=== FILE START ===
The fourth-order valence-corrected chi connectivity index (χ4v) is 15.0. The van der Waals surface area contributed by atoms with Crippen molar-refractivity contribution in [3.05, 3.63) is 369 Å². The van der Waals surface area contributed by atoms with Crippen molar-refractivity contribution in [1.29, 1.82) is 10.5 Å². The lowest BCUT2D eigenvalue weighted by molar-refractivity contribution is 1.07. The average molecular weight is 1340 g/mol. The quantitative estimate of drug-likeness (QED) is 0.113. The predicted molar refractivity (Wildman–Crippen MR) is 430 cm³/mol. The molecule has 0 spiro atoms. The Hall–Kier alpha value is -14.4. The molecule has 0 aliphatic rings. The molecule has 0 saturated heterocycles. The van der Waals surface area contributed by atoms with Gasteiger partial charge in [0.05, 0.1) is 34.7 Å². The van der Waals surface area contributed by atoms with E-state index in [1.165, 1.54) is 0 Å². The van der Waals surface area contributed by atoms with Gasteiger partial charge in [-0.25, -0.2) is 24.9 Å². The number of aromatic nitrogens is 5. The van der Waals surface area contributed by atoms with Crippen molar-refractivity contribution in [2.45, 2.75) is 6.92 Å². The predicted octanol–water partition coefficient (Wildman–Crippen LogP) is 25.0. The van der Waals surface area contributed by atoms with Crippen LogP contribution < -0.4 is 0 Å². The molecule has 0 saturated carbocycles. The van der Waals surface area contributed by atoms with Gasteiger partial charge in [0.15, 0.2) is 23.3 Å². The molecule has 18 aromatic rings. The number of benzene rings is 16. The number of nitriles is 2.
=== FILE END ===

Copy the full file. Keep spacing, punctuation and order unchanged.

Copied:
The fourth-order valence-corrected chi connectivity index (χ4v) is 15.0. The van der Waals surface area contributed by atoms with Crippen molar-refractivity contribution in [3.05, 3.63) is 369 Å². The van der Waals surface area contributed by atoms with Crippen molar-refractivity contribution in [1.29, 1.82) is 10.5 Å². The lowest BCUT2D eigenvalue weighted by molar-refractivity contribution is 1.07. The average molecular weight is 1340 g/mol. The quantitative estimate of drug-likeness (QED) is 0.113. The predicted molar refractivity (Wildman–Crippen MR) is 430 cm³/mol. The molecule has 0 spiro atoms. The Hall–Kier alpha value is -14.4. The molecule has 0 aliphatic rings. The molecule has 0 saturated heterocycles. The van der Waals surface area contributed by atoms with Gasteiger partial charge in [0.05, 0.1) is 34.7 Å². The van der Waals surface area contributed by atoms with E-state index in [1.165, 1.54) is 0 Å². The van der Waals surface area contributed by atoms with Gasteiger partial charge in [-0.25, -0.2) is 24.9 Å². The number of aromatic nitrogens is 5. The van der Waals surface area contributed by atoms with Crippen molar-refractivity contribution in [2.45, 2.75) is 6.92 Å². The predicted octanol–water partition coefficient (Wildman–Crippen LogP) is 25.0. The van der Waals surface area contributed by atoms with Crippen LogP contribution < -0.4 is 0 Å². The molecule has 0 saturated carbocycles. The van der Waals surface area contributed by atoms with Gasteiger partial charge in [0.15, 0.2) is 23.3 Å². The molecule has 18 aromatic rings. The number of benzene rings is 16. The number of nitriles is 2.